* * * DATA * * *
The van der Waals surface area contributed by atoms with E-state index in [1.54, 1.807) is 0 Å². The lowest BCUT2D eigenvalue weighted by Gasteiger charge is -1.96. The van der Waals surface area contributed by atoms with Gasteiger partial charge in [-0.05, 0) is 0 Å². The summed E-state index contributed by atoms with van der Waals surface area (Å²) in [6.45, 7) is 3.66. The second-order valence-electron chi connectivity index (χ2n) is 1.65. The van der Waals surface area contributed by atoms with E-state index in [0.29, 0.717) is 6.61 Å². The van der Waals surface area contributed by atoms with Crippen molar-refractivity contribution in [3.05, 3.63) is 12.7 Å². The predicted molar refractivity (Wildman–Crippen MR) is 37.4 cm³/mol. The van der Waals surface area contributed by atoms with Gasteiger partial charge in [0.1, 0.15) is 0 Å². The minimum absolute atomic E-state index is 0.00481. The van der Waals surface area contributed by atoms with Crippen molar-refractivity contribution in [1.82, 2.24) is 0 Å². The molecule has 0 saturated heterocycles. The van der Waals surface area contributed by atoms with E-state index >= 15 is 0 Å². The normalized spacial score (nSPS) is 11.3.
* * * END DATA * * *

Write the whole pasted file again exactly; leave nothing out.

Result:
The van der Waals surface area contributed by atoms with E-state index in [1.54, 1.807) is 0 Å². The lowest BCUT2D eigenvalue weighted by Gasteiger charge is -1.96. The van der Waals surface area contributed by atoms with Gasteiger partial charge in [-0.05, 0) is 0 Å². The summed E-state index contributed by atoms with van der Waals surface area (Å²) in [6.45, 7) is 3.66. The second-order valence-electron chi connectivity index (χ2n) is 1.65. The van der Waals surface area contributed by atoms with E-state index in [0.29, 0.717) is 6.61 Å². The van der Waals surface area contributed by atoms with Crippen molar-refractivity contribution in [3.05, 3.63) is 12.7 Å². The predicted molar refractivity (Wildman–Crippen MR) is 37.4 cm³/mol. The van der Waals surface area contributed by atoms with Gasteiger partial charge in [0.1, 0.15) is 0 Å². The minimum absolute atomic E-state index is 0.00481. The van der Waals surface area contributed by atoms with Crippen molar-refractivity contribution in [1.82, 2.24) is 0 Å². The molecule has 0 saturated heterocycles. The van der Waals surface area contributed by atoms with E-state index >= 15 is 0 Å². The normalized spacial score (nSPS) is 11.3.